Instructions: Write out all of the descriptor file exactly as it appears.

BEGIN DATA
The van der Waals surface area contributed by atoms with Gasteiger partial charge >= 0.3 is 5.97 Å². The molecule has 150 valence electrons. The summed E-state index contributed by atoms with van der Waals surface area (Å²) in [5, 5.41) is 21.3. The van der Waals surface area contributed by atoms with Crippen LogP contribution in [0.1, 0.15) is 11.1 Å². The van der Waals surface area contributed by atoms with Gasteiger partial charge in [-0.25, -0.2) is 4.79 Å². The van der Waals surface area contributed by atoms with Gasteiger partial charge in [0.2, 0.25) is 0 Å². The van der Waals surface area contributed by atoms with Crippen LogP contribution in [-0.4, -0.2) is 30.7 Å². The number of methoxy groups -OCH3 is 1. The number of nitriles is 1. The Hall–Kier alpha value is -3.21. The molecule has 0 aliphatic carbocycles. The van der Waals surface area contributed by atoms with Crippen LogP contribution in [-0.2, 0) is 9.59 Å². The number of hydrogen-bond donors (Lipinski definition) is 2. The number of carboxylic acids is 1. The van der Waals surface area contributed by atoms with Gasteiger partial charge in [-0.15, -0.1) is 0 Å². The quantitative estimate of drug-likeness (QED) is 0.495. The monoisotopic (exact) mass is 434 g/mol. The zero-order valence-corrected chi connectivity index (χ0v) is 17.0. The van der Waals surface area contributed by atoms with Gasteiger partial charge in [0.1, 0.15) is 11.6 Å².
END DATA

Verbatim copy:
The van der Waals surface area contributed by atoms with Gasteiger partial charge >= 0.3 is 5.97 Å². The molecule has 150 valence electrons. The summed E-state index contributed by atoms with van der Waals surface area (Å²) in [5, 5.41) is 21.3. The van der Waals surface area contributed by atoms with Crippen LogP contribution in [0.1, 0.15) is 11.1 Å². The van der Waals surface area contributed by atoms with Gasteiger partial charge in [-0.25, -0.2) is 4.79 Å². The van der Waals surface area contributed by atoms with Gasteiger partial charge in [0.2, 0.25) is 0 Å². The van der Waals surface area contributed by atoms with Crippen LogP contribution in [-0.4, -0.2) is 30.7 Å². The number of methoxy groups -OCH3 is 1. The number of nitriles is 1. The Hall–Kier alpha value is -3.21. The molecule has 0 aliphatic carbocycles. The van der Waals surface area contributed by atoms with Crippen LogP contribution in [-0.2, 0) is 9.59 Å². The number of hydrogen-bond donors (Lipinski definition) is 2. The number of carboxylic acids is 1. The van der Waals surface area contributed by atoms with Gasteiger partial charge in [-0.15, -0.1) is 0 Å². The quantitative estimate of drug-likeness (QED) is 0.495. The monoisotopic (exact) mass is 434 g/mol. The zero-order valence-corrected chi connectivity index (χ0v) is 17.0. The van der Waals surface area contributed by atoms with Gasteiger partial charge in [0.1, 0.15) is 11.6 Å².